Guest Columnist

Iowa has opened the door of economic opportunity

Universal recognition of professional licenses will help Iowa prosper

A barbershop on Wednesday, Feb. 16, 2011, in Iowa City. (Liz Martin/SourceMedia Group News)
A barbershop on Wednesday, Feb. 16, 2011, in Iowa City. (Liz Martin/SourceMedia Group News)

Residents of the Hawkeye state have long known that Iowa is a great place to live and raise a family. Thanks to a new law, many U.S. residents will have the opportunity to learn this firsthand.

State Sen. Waylon Brown shared the same sentiment and notes that the bill is “about removing unnecessary barriers and creating pathways for individuals wanting to relocate in our state to live, work and raise their families.”

Iowa is advancing freedom with licensing reform

Why do licensed shampooers in Iowa undergo more training than police officers?

The centerpiece of the bill is universal recognition. Under universal recognition, a licensed professional moving to Iowa can begin practicing without going through the full application process.

Because licensing laws are passed by states, states often have different requirements for the same profession, making it difficult to move between states and work. For instance, Iowa requires that cosmetologists have 2,100 hours of training, while nearby Illinois, Kansas, and Minnesota require around 1,500 hours of training. HF 2627 makes it much easier for licensed cosmetologists from these states with a year of experience and no complaints to move to Iowa and begin working instead of returning to school to relearn tasks they have already mastered with professional experience.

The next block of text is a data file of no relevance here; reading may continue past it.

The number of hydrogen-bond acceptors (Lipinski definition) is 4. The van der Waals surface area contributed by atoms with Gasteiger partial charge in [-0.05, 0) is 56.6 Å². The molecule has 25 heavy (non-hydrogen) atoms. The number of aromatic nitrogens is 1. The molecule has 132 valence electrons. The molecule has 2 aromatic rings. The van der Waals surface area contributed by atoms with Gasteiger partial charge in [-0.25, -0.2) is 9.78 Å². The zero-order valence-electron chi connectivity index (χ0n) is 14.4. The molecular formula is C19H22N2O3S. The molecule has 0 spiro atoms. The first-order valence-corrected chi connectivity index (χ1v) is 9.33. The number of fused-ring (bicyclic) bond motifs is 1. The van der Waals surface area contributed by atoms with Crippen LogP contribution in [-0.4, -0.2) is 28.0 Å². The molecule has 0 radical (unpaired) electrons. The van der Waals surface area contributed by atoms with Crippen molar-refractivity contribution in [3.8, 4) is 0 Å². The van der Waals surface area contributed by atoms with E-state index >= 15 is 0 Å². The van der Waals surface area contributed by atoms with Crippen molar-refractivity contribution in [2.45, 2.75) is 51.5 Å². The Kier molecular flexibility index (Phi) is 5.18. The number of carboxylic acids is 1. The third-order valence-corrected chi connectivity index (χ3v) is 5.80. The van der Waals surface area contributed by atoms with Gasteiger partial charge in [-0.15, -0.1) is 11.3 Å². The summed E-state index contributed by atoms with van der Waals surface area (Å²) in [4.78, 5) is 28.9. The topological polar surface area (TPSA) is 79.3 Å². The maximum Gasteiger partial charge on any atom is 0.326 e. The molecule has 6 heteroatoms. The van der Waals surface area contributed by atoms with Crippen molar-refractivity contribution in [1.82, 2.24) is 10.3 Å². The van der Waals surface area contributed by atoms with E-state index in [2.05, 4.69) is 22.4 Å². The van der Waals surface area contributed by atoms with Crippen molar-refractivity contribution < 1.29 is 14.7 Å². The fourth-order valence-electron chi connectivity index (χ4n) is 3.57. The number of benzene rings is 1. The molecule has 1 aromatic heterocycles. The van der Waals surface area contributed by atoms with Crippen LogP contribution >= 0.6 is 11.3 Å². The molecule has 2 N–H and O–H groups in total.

How much easier? Arizona began universal recognition last August. Since then, 1,186 people have used the process to move and begin working in the state. And now Iowa has made it just as easy.

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But Iowa goes one step further than other states that have universal recognition. For people moving from states that do not require a license to work, Iowa will accept work experience — a first of its kind reform. Often, professions that are licensed in one state are not licensed in others. This can make moving difficult for someone who has experience, but not the credentials required in their new state. This is important in Iowa, which licenses 71 low- and moderate-skilled occupations, many of which are not licensed in all 50 states.

This bill also offers a pathway to employment for the formerly incarcerated. Licensing laws often contain “good moral character” provisions, creating roadblocks for those with a criminal record. Under HF 2627, boards can only exclude those whose convictions are relevant to their job performance. This prevents people from being excluded from meaningful work for past mistakes, giving them a second chance.

The law does not solve all problems with respect to occupational licensing. Residents of the state are still forced to navigate an unwieldy web of regulations that might be too difficult for many to overcome. Common-sense reforms like universal recognition will set up Iowa to continue to prosper. Hopefully this will be the first of many reforms to open the door of economic opportunity for all residents of the Hawkeye state.

Conor Norris is a research analyst and Edward Timmons is director of the Knee Center for the Study of Occupational Regulation. Timmons is also professor of economics at Saint Francis University in Loretto, Pennsylvania.

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